Considered as one of the most innovative and influential photographers of the 20th century, Erwin Blumenfeld made a significant contribution to the fashion industry between 1940’s and 1950’s. His photographs were on the postwar pages of Vogue, Harper’s Bazaar, Cosmopolitan, Life and Look magazines. Besides the fashion photography, his oeuvre includes portraits of celebrities, fine art photography, as black-and-white nudes, drawings and Dada collages. The undiscovered part of his work consists of the hundreds of Dadaist photomontages produced between 1916 and 1933, never exhibited during his life, and of numerous transparencies from fashion shoots found in his New York studio after his death.
Born in Berlin, Blumenfeld got his first camera in 1908, at the age of eleven. After the World War I he established his own store of ladies’ handbags in Amsterdam, The Fox Leather Company. Equipping the dark room, he began to photograph the female clientele of the store, displaying the images in the window. In a short time, these photographs became more popular than the products in his shop and he started to actively participate in the Dutch art scene. The first exhibition of this work was in local gallery Kunstzaal van Lier. In 1936, he had to move in Paris, because of the bankruptcy of the shop. Photographing the portraits of the famous people from the art world, like Henri Matisse and George Rouault, Cecil Beaton was impressed by him which earned him the contract with the France Vogue. Because of his Jewish origins, the Nazi regime forced him to leave the Europe. In 1941, Blumenfeld with his family moved to New York.
Living the America’s Dream
For the first three years in America, he was under contract with the Harper’s Bazaar, and after that he started a freelance work for American Vogue. His first double page in this magazine was published on May 15, 1944. It was a photograph of the his daughter Lissete’s legs, made eight years earlier. In the next fifteen years, he worked for all leading magazines, for Minneapolis department store Dayton’s and at the same time produced advertising campaigns for cosmetic clients, like L’Oreal and Helena Rubinstein. During the 50’s Blumenfeld was the highest payed photographer around the world. His studio was a place where all famous ladies of that time were stopping off, from Marlene Dietrich and Audrey Hepburn to Grace Kelly.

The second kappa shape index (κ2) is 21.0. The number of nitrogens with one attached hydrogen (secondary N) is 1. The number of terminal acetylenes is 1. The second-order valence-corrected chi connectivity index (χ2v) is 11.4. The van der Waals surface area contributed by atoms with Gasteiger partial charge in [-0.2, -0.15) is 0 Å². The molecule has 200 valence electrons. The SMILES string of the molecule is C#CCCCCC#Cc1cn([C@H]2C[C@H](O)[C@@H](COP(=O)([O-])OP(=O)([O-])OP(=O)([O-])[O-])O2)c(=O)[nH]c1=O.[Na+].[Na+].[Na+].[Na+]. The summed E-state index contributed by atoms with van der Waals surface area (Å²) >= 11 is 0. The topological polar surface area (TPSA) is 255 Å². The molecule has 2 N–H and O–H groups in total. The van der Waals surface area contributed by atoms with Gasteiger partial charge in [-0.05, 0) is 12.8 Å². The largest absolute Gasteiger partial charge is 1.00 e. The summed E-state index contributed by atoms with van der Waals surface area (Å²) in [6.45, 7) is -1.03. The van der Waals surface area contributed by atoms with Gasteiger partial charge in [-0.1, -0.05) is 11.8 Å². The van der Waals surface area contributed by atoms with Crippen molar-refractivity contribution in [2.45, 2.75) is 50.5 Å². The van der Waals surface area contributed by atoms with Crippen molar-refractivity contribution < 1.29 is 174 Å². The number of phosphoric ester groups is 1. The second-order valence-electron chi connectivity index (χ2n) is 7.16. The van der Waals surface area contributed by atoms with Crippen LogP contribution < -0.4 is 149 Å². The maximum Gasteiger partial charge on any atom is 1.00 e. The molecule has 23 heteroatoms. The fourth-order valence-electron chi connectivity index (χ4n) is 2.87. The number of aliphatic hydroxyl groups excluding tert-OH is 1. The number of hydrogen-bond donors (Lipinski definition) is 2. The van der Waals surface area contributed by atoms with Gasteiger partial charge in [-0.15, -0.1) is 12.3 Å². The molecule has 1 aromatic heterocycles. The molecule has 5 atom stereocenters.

Being Ahead of His Own Time
From his beginnings, Blumenfeld was experimenting with colors, darkroom techniques (solarization, multiple exposures, combining positive and negative images) and the use of mirrors and light. Black-and-white photographs of nude are considered to be among his best works, but the colored fashion images made him rich and famous. His idea of making films as a purpose of beauty advertising was ahead of his time. He drew his early inspiration from the Dadaist whom he owes his passion for photomontage. Of crucial importance was the work of Man Ray, whose photographs he saw in one French magazine of the time, which inspired him to push further with his own experiments.
A montage of Erwin Blumenfeld’s experimental beauty films
Dadaism in Fashion Photography
Essentially, his approach to fashion photography was radical avant-garde and that is inheritance of the life in the first two decades of the 20th century. He lived in Berlin when Dada was born, in Galerie Der Sturm, where the young Germans opened their eyes for Cubism, Futurism and Constructivism. Blumenfeld took his Dadaism with him when he moved to Amsterdam, and later in Paris. The montages he produced between 1916 and 1933 were made of different postcards, theatre programs, adverts in the combination with his own photographic fragments, texts and drawings. In the fashion photographs he repeats the habit of cutting, covering and vailing as in his montages. Deconstructing the picture plane with accumulation of the pasted fragments he creates in the same visual filed.
My One Hundred Best Photos
Began almost by accident, Erwin Blumenfeld’s career of professional photographer took him to the positions and places which he probably couldn’t even imagine when he was a little boy with gifted camera. His talent and different preferences were evident when he produced his self-portrait as Pierrot in 1909, using the mirror with the intention to display his face and profile at the same time. His legacy which includes thousands of prints, transparencies and collages, Blumenfeld left to his children. His autobiography and his book My One Hundred Best Photos were published posthumously, in 1975.
Erwin Blumenfeld died 4 July 1969 in Rome.
Featured image: Erwin Blumenfeld behind the glass (detail), © 2012 – 2013 The Estate of Erwin Blumenfeld, photo used for the illustrative purpose only
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